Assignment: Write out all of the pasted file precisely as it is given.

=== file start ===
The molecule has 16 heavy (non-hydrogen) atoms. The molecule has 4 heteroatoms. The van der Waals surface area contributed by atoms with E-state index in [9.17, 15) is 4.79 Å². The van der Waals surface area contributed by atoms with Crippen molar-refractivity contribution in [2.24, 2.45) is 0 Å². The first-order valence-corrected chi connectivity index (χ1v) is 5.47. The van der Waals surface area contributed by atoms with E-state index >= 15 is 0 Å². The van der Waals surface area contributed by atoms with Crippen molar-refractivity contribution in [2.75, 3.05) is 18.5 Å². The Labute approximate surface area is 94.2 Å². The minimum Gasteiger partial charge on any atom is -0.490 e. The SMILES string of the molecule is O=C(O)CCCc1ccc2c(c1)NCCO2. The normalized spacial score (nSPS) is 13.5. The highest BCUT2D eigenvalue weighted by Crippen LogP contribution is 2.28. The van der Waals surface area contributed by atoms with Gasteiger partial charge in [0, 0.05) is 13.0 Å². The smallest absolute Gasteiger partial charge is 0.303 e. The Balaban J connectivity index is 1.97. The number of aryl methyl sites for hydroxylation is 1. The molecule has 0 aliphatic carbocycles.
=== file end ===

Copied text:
The molecule has 16 heavy (non-hydrogen) atoms. The molecule has 4 heteroatoms. The van der Waals surface area contributed by atoms with E-state index in [9.17, 15) is 4.79 Å². The van der Waals surface area contributed by atoms with Crippen molar-refractivity contribution in [2.24, 2.45) is 0 Å². The first-order valence-corrected chi connectivity index (χ1v) is 5.47. The van der Waals surface area contributed by atoms with E-state index >= 15 is 0 Å². The van der Waals surface area contributed by atoms with Crippen molar-refractivity contribution in [2.75, 3.05) is 18.5 Å². The Labute approximate surface area is 94.2 Å². The minimum Gasteiger partial charge on any atom is -0.490 e. The SMILES string of the molecule is O=C(O)CCCc1ccc2c(c1)NCCO2. The normalized spacial score (nSPS) is 13.5. The highest BCUT2D eigenvalue weighted by Crippen LogP contribution is 2.28. The van der Waals surface area contributed by atoms with Gasteiger partial charge in [0, 0.05) is 13.0 Å². The smallest absolute Gasteiger partial charge is 0.303 e. The Balaban J connectivity index is 1.97. The number of aryl methyl sites for hydroxylation is 1. The molecule has 0 aliphatic carbocycles.